here, not there

After Transformers on Wednesday, I can confidently say Here was definitely more enjoyable. It was playful and beautifully filmed, playing up the density of nature and the cold concrete of the hospital. Friends, if you are thinking of visiting the cinema today, why not spend your 90minutes and $8.50 on a film by Singapore artist and filmmaker Ho Tzu Nyen at the Picturehouse/Cathay?

Warning: Spoilers ahead

Here's film-within-a-film (within-a-film...) structure is not new. But it did give rise to some interesting devices. The mockumentary and multiple "videos" made of and by the mental patients constantly shift the audience's gaze, keeping our curiosity about the screen. In one transition, the closeup of a tree outside a window blurs seamlessly into what an impressionist rendering of the image would be, a sublime moment of nature, colour and transformation that takes the viewer in.

Another device of introducing each character via a shot of their signature on a consent form (consent for participating in the "documentary") takes place throughout almost 90% of the film. This serves as a kind of default opening credits. Of course, this could mean that the film that we are watching is, in effect, only the repeated opening and closing sequence of the lead actor killing his wife, followed by his arrival at the Island Mental Hospital.

This loop of action and arrival - is it meant to reflect the mental patients' state of being trapped in their particular moment of criminal action or obsession? Or is it in fact reflective of their conscious choice to remain in their "here" and "inside", the safe "island hospital" where they are happily drugged and made to perform repetitive tasks that aim to condition them for the world "outside"?

"The island hospital", supposed to be previously an actual asylum. Photo taken from here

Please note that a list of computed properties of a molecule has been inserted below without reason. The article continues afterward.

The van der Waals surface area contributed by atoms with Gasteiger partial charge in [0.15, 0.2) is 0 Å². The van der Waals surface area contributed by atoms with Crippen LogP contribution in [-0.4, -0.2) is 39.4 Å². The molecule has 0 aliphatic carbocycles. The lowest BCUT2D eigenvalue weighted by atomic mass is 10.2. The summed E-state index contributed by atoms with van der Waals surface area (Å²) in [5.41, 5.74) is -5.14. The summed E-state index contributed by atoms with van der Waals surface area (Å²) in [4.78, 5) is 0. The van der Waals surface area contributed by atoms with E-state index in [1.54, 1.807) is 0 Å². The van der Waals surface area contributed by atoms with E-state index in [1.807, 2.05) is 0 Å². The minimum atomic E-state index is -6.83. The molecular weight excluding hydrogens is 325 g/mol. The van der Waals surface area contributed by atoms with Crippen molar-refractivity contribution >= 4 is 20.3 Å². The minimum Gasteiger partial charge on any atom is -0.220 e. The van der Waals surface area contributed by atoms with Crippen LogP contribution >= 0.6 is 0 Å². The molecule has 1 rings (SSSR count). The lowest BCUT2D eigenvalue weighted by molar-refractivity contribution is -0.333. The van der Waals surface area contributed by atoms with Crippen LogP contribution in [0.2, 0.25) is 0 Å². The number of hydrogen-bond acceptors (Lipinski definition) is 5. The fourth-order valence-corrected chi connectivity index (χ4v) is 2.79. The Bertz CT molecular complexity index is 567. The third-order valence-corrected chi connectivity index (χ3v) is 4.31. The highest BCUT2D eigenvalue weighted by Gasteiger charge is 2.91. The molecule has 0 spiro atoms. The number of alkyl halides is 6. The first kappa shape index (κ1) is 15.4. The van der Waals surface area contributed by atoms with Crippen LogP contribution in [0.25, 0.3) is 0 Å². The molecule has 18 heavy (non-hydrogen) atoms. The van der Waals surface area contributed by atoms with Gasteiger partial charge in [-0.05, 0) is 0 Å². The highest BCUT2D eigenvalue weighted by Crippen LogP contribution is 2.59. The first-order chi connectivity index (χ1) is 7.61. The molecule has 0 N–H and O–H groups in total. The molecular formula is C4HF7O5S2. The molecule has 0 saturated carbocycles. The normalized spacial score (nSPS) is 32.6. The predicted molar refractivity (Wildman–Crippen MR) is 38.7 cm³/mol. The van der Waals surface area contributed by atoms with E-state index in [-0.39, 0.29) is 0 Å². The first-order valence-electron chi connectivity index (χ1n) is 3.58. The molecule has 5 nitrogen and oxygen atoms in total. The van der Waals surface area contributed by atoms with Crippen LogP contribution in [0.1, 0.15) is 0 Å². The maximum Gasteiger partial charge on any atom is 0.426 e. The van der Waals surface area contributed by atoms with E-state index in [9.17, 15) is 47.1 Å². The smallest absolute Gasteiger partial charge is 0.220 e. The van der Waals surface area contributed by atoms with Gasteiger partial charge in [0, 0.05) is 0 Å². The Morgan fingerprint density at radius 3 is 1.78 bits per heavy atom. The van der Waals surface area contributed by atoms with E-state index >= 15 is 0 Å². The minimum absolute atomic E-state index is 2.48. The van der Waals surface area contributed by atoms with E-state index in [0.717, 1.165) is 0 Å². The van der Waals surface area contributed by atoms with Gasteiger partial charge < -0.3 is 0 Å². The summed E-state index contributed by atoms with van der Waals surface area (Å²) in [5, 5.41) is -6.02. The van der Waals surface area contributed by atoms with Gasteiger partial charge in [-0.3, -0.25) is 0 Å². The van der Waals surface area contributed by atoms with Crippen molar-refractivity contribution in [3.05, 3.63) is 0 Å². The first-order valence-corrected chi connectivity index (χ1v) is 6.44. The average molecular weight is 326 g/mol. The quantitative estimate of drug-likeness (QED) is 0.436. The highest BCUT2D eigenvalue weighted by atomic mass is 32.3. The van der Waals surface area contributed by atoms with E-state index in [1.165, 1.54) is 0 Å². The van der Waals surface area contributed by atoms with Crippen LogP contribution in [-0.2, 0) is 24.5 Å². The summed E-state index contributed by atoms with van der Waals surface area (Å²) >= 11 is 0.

For J, the film was rescued from contrivance by the "non-acting" of the amateur actors, giving it the charm of a mockumentary. Plus you can't deny the humour with some of the characterisation and situations. The wannebe-actress auntie and the toastmaster man...J recalls and impersonates over lunch today.

But for me, there are places where the film's cleverness inevitably runs into contrivance. Scattered through the film are the usual predictable references to the state of being "here in Singapore", an island. The hospital assistants are dressed in a white shirt and trousers, held up by a black belt (*yawn*). The hospital is called "Island". The patients fantasise about being watched by an abandoned house on a hill. The cleverness of the film is, of course, whether the patients' paranoia reflect the state of paranoid fear among us islanders, or whether the audience's reading into these signs is itself a sign of our self-reflexive paranoia. Are we reading too much as an audience? How much is this a critique of the audience's condition "here" on this island, a conscious choice to remain in a safety zone?

At the end of the film, the narrative suggests a romance instead. We are first prepped for this by the nostalgic strains of 80s song <我找到自己> by Liu Wen Zheng, a musical cue borrowed from Tsai Ming Liang's inspired use of Ge Lan's music in his films. The final shot, resting on a female mental patient (acted by Jo Tan), confirms their enduring and redemptive relationship. Perhaps the decision to settle for a sort of emotional resonance provided a necessary balance and relief.

And so expelled back out there, we were able to go for a late dinner of fish and chips.

For an interview with Ho Tzu Nyen on his film, see this blog and here. Criticine also features another interview.

Post-script: Singapore comix found this journal article about the day release scheme for patients at the previous View Road Hospital, where the film was shot.


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